Despite its desirable qualities, the use of asbestos in building materials has proven to be a dangerous practice. This naturally-occurring, fibrous rock has heat and fire-resistant properties. But the long term effects proved to wreak havoc on our health.
Asbestos and Portland Cement
Commonly used in homes and buildings from early to mid 1900, asbestos siding was the choice material for manufacturing shingles, panels for roofs, and panels for walls. Banned in the 1970’s, the National Board of Fire Underwriters, with its initiative to eliminate the fire hazards of wood shingles, was influential in the public’s acceptance of asbestos-cement roofing. When mixed with Portland cement, the duo provided durability and was fire-resistant. Similar to the pliability of pottery clay, the chemistry of Portland cement and asbestos aids in the durability of building materials. Materials used for ceiling and floor tiles, stucco, and plaster included this mixture.
Asbestos-cement based materials quickly became popular in the construction industry. Roof shingles were available in a natural gray color, as well as red and blue-black colors that resembled tile and slate. Shingles were characterized by the shapes and the installation methods. The various shapes include square, rectangular, diamond and scalloped – to name a few. The shapes offered unique styling. Other than the American style room, the roofing tiles were shaped to imitate clay tiles found on French and Spanish-style buildings. In the late 1930’s, asbestos siding in the shapes of individual square, rectangular, and hexagonal shingles were popular. The architectural possibilities were endless!
Problems with Asbestos
Asbestos-cement products, once deemed a miracle material, remained popular until the 1970’s when the U.S. Environmental Protection Agency (EPA) began regulating asbestos-containing materials. In 1989, the EPA banned the use of asbestos in new building products. Note: Homes built prior to this year, may contain asbestos-related products. The health concern is the fibers can cause cancer if inhaled. This asbestos-related cancer can occur when asbestos is inhaled and the microscopic fibers become lodged within the outer lung tissue layer known as the mesothelioma. This thin layer of cells protects and lubricates the chest cavity. It causes a sustained inflammation of these cells resulting in harmful scar tissue forming on the surface. This scar tissue lays the foundation for cancerous cells to develop (“Asbestos Exposure”).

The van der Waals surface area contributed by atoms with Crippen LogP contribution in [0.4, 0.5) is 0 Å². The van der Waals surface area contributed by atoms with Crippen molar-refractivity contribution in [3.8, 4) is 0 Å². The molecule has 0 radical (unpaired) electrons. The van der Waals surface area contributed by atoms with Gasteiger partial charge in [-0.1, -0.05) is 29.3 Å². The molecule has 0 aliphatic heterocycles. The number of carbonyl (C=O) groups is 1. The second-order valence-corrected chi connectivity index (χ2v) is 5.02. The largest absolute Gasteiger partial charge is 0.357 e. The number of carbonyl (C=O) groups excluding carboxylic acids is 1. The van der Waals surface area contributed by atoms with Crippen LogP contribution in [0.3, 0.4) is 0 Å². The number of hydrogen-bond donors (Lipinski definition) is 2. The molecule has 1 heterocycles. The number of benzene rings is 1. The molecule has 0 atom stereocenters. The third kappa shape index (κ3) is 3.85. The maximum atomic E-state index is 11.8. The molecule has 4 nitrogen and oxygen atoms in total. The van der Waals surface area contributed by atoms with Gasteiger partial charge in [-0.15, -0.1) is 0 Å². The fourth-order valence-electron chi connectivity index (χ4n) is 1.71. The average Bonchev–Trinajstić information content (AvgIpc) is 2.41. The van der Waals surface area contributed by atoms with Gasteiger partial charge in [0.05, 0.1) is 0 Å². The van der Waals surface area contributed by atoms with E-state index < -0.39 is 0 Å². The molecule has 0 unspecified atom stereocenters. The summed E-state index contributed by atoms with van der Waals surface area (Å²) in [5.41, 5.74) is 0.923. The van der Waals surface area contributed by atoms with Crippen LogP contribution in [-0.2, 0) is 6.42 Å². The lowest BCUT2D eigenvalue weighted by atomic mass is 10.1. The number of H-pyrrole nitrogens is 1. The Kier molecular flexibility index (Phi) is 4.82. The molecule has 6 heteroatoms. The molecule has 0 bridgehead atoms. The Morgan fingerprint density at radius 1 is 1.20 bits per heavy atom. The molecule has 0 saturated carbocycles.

The commonly used asbestos-cement siding and roofing is subject to impact damage. The EPA does not consider asbestos-cement products to be easily crumbled or reduced to powder because the cement acts as a binder. However, these products can become friable if they are severely deteriorated or if they have been disturbed with the onset of chipping, sawing, sanding, or grinding. The fibers are then airborne and can be inhaled. As long as the siding remains intact, it poses no health hazards.
Modifying or repair the cement roof or siding should be done with care. It is recommend you contact a certified asbestos abatement professional. For more information, contact your area’s environmental engineer or visit the Forest Service’s Hazardous Substances in Buildings website at this link: http://www.fs.fed.us/eng/toolbox/haz/haz02.htm. An additional reference is to contact your heritage staff and State Historic Preservation Office to determine which alternative siding and roofing materials are acceptable.
Asbestos Cement-Siding – Consider This
Carefully consider all options when you are faced with dealing with asbestos cement siding.
The benefits offered are:
- – Fire, termite and rot resistance
- – Easy to clean and maintain
- – Easy to paint
Cautiously consider the disadvantages. Asbestos cement is:
- – A brittle material that can easily chip, crack or break
- – Harmful if crushed by sawing, sanding, breaking
- – Not easily replaced as it is not readily available
- – Not Repairable
- – Outdated in appearance
Many manufacturers produced cement siding that looked like asbestos cement siding, however their siding contains no asbestos. So, test first to see if you actually have asbestos in your shingles or siding. Your state may offer free testing or you can expect to pay a fee of $20 or less. Test results can be delivered within 24 hours.
If the test results produce asbestos in your shingles or siding, you’ll need to evaluate the option of asbestos abatement. These options will include the cost of asbestos removal and disposal and the health risks associated with the removal process.
Carefully consider all your options when dealing with asbestos. Not only is making the correct decision critical for safety and health but thorough research is critical in order to put emotion aside and make the right choice. Visit www.abestossiding.org for more information.
“Asbestos Exposure.” Mesothelioma.com. Web. 24 June 2015. <http://www.mesothelioma.com/asbestos-exposure/#ixzz3dzUA0rbi>.